"Are We Fundamentalists?" 

by Dr. Peter Masters

Minister of the Metropolitan Tabernacle in central London

This ministry started in 1865 by Pastor C. H. Spurgeon






THERE ARE NOW TWO KINDS OF EVANGELICAL.... The old is the authentic, biblical position.  The new is far off the track, not in its basic view of salvation, but in its readiness to compromise with doctrinal error and worldly ways. The new is selling the faith for earthly respect and recognition... and churches are being ruined. [Illustrations]


Today, old-style evangelicals are in the minority....  This booklet attempts to give a clear picture of the present alarming scene, in order to encourage believers to take a clear stand.


Old-style evangelicals are often called fundamentalists, particularly in the USA. New-style evangelicals adopted the term, 'new evangelical' to describe themselves in the 1950s. ...We are told that the fundamentalist label was first coined in America in 1920 to describe militant evangelicals. ... It would be fairer to say that fundamentalist is someone who cares about the defense and preservation of the Gospel...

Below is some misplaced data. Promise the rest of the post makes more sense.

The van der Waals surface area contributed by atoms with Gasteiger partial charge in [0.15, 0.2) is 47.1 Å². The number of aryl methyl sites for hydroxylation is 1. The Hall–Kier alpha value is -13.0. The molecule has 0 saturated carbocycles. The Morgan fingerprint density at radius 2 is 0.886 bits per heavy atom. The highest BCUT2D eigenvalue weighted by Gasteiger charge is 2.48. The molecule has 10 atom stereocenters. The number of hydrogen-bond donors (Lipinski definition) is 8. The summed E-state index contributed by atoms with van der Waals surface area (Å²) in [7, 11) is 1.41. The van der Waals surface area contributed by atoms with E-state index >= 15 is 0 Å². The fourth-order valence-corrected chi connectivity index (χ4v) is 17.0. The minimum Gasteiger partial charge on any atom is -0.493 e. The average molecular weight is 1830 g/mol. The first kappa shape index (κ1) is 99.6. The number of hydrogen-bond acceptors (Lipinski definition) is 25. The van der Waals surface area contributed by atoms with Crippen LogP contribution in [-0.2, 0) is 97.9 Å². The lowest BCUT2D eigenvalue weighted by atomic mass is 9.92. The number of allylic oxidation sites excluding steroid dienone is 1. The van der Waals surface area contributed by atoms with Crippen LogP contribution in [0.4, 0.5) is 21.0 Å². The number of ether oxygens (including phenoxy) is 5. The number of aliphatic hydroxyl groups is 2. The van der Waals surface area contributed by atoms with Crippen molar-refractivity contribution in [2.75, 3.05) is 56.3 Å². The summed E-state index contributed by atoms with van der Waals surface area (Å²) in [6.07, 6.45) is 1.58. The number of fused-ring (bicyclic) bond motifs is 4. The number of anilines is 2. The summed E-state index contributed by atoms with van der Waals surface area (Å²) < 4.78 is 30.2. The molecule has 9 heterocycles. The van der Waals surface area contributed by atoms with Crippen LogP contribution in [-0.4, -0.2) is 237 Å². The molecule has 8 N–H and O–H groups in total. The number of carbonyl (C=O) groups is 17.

Those of us who are old-style evangelicals are now being labeled as fundamentalist by our critics, the new-style evangelicals. A repetition is occurring of what happened at Antioch, where the 'the disciples were called Christians first' (Acts 11.26). That glorious name was given to them by their critics....


Why are the new-style evangelicals calling us fundamentalist? They are doing so for reasons of tactical self-advantage. ... Harold J. Okenga, the distinguished Boston pastor, joined with Carl F. Henry and Billy Graham to steer American evangelicals into a more liberal position, they were keen to be known as the new evangelicals. They founded the magazine Christianity Today as the flagship journal for their new direction. ...


The new evangelicals were inclusivistic rather than separatistic. They ... urged Bible-believers to stay in compromised denominations....  Liberal scholarship was studied and in many respects embraced.... The old, sharp line between worldly activities and spiritual activities was swept away, and believers were encouraged to be much more involved in worldly culture, leisure and entertainment. ...


...the new evangelicals began to put less stress upon the new, and to speak of themselves simply as evangelicals, and the old-style believers as fundamentalists. This made them sound more orthodox. All that remained was to give the term fundamentalist an objectionable, negative image, and the new evangelicals would then appear to be mainstream.


This is precisely what is now happening in Britain. The new evangelicals are appropriating to themselves the exclusive use of the term evangelical, and calling old-style believers fundamentalists. Like their American mentors they define the latter term in the most objectionable way.[1]



You may want to visit the Biblical old Metropolitan Tabernacle and order this special 30-page booklet reprinted from a 1995 issue of The Sword and Trowel.